The Tu Y Yo: Young Adults with Autism Mentoring, Educating and Advocating. This group of young adults with autism will educate and inspire us all as they share the active roles they take with each other and in their community to address needs for all individuals with autism, especially young adults.
We will have two panel discussions:
- Panel on Autism and Employment in Libraries with Philip Zupon, Tina Dolcetti, Ata Bird and Dan O’Hara.
- Janet McAllister of the Rochester, Illinois Public Library and Maggie Henderson of the Glen Carbon, Illinois Public Library will discuss providing library internship opportunities for students/individuals on the spectrum.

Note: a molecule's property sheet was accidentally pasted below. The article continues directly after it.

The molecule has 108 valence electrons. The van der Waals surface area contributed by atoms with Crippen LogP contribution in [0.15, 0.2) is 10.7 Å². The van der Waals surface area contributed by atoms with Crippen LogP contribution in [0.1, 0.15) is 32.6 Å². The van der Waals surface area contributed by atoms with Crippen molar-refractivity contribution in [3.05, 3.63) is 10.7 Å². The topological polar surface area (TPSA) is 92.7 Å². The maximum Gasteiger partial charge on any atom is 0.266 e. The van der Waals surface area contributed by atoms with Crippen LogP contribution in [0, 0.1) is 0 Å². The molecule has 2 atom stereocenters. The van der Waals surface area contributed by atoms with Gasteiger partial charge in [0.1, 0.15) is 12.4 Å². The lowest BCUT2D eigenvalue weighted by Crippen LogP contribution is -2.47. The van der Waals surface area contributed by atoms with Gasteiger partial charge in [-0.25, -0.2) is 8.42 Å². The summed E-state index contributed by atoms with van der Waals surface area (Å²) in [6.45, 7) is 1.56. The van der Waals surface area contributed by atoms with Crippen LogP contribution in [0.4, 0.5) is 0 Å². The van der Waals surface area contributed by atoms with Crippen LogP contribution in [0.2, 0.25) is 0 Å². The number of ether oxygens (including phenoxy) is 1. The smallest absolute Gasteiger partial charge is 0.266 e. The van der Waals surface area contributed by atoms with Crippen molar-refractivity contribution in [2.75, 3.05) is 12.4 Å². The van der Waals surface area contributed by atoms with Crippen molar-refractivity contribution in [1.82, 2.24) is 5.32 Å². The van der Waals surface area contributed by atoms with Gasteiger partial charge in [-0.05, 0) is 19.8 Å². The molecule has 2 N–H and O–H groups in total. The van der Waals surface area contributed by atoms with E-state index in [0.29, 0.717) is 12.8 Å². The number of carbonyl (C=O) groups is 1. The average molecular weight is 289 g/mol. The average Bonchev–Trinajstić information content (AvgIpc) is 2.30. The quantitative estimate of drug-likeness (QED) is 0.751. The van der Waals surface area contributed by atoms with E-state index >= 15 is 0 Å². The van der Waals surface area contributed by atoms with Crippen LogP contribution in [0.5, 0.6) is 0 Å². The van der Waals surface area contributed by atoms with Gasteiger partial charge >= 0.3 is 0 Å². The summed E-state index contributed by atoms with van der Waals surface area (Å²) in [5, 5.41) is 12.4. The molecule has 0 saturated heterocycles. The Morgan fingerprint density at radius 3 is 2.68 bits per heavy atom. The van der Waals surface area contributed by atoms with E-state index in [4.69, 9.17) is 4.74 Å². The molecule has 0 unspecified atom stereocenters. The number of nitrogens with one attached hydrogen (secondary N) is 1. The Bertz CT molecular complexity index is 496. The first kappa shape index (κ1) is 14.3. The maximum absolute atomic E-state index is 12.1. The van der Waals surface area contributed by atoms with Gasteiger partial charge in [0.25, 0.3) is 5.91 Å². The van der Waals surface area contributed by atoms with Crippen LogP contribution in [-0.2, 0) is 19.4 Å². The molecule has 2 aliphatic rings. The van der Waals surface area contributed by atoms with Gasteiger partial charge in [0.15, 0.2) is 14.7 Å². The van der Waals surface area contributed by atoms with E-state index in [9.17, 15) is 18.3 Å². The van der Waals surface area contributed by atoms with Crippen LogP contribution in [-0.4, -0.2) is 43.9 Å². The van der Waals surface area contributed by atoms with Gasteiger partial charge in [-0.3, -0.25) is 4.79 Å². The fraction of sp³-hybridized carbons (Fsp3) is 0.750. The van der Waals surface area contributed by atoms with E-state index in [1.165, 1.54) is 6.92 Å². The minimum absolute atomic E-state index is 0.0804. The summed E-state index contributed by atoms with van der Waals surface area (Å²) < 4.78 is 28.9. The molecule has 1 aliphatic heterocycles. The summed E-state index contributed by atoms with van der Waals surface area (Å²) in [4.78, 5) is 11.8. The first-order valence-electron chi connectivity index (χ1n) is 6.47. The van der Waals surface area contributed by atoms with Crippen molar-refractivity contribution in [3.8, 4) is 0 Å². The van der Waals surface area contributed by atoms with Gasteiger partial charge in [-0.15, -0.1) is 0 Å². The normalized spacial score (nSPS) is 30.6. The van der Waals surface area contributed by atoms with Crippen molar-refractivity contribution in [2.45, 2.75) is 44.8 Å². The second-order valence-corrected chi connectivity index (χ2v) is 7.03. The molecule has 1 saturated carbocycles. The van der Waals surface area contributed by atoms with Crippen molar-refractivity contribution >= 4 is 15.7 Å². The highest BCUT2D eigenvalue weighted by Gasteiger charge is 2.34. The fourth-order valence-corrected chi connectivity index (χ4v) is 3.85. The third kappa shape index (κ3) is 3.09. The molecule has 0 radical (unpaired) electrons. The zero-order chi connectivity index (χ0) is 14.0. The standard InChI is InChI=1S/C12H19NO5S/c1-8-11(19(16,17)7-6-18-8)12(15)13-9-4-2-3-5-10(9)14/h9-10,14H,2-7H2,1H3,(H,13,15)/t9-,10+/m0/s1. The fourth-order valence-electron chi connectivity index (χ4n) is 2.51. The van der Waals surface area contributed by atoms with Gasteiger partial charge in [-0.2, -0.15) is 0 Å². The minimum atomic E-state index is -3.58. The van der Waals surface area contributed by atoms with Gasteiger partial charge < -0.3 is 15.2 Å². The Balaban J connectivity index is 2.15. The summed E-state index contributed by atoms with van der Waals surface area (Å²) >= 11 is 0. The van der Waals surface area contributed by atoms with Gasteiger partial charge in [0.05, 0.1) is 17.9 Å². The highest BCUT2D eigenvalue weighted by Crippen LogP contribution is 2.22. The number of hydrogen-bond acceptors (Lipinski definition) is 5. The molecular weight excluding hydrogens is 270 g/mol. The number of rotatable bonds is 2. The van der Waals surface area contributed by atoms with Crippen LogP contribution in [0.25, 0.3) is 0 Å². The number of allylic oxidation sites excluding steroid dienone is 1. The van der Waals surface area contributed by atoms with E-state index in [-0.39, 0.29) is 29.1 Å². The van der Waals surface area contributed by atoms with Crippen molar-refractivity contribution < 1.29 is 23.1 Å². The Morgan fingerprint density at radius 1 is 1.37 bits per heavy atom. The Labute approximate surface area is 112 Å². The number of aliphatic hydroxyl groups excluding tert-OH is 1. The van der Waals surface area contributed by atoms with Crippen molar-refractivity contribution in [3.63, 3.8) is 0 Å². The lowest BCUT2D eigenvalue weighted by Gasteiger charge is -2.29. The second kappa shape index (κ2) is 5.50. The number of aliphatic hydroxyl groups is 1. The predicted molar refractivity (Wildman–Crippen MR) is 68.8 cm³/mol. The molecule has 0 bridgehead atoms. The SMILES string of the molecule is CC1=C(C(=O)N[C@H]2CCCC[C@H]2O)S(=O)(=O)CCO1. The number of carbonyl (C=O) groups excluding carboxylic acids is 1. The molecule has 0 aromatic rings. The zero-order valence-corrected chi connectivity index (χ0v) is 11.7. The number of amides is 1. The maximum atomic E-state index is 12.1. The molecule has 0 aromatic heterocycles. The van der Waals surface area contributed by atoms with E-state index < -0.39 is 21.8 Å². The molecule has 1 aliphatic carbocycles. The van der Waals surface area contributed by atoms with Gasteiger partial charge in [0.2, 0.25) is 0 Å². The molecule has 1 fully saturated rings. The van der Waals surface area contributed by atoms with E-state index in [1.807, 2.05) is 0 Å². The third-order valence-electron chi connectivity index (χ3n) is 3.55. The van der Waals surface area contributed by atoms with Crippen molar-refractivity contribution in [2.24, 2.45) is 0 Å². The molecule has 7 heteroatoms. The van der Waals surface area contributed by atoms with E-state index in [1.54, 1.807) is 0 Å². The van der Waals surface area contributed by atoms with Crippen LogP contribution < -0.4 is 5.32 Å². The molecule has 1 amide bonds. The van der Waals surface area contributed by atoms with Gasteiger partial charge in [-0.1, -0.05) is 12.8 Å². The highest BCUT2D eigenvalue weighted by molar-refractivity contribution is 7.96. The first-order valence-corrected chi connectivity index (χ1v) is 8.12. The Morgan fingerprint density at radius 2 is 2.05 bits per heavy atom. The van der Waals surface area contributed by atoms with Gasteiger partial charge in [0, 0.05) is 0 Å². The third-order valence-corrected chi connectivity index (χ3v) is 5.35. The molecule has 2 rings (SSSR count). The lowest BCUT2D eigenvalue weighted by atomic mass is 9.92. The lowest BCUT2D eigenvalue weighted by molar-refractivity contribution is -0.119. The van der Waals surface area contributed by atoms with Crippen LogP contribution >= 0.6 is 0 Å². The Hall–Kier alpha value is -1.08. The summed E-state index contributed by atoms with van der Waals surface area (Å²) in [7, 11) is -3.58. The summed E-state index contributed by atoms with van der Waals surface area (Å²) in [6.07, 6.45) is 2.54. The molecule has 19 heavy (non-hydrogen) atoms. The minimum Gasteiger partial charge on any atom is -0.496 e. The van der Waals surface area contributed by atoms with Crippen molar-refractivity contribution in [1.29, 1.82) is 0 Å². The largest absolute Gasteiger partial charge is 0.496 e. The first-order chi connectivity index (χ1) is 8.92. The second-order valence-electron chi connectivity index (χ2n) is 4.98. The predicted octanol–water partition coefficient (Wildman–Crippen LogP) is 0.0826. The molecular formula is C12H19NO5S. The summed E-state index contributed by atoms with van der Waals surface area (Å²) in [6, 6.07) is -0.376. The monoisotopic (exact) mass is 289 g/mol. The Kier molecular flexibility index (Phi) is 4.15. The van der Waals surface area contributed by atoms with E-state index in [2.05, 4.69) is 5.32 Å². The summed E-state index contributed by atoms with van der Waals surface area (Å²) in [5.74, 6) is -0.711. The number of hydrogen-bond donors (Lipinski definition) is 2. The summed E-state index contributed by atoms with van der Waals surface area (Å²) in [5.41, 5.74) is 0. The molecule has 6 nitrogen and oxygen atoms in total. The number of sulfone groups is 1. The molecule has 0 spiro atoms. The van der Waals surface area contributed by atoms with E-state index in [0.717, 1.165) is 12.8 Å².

This and more promises to make for an intensive and engaging forum experience. We hope to see you there!
The Targeting Autism national forum will be held May 11 and 12, 2017 at the Illinois State Library, in Springfield, Illinois. Seating is limited. This year, we would like to prioritize registration for “first-timers,” those who have not previously attended one of the forums, while still allowing the continuing education of former attendees. Registration forms will be available soon. Mark your calendar today!
Debra Vines, Founder/Executive Director of The Answer Inc. and Targeting Autism board member discusses the challenges faced by her community in accessing autism support and services in an interview with ABC News Correspondent, John Donvan.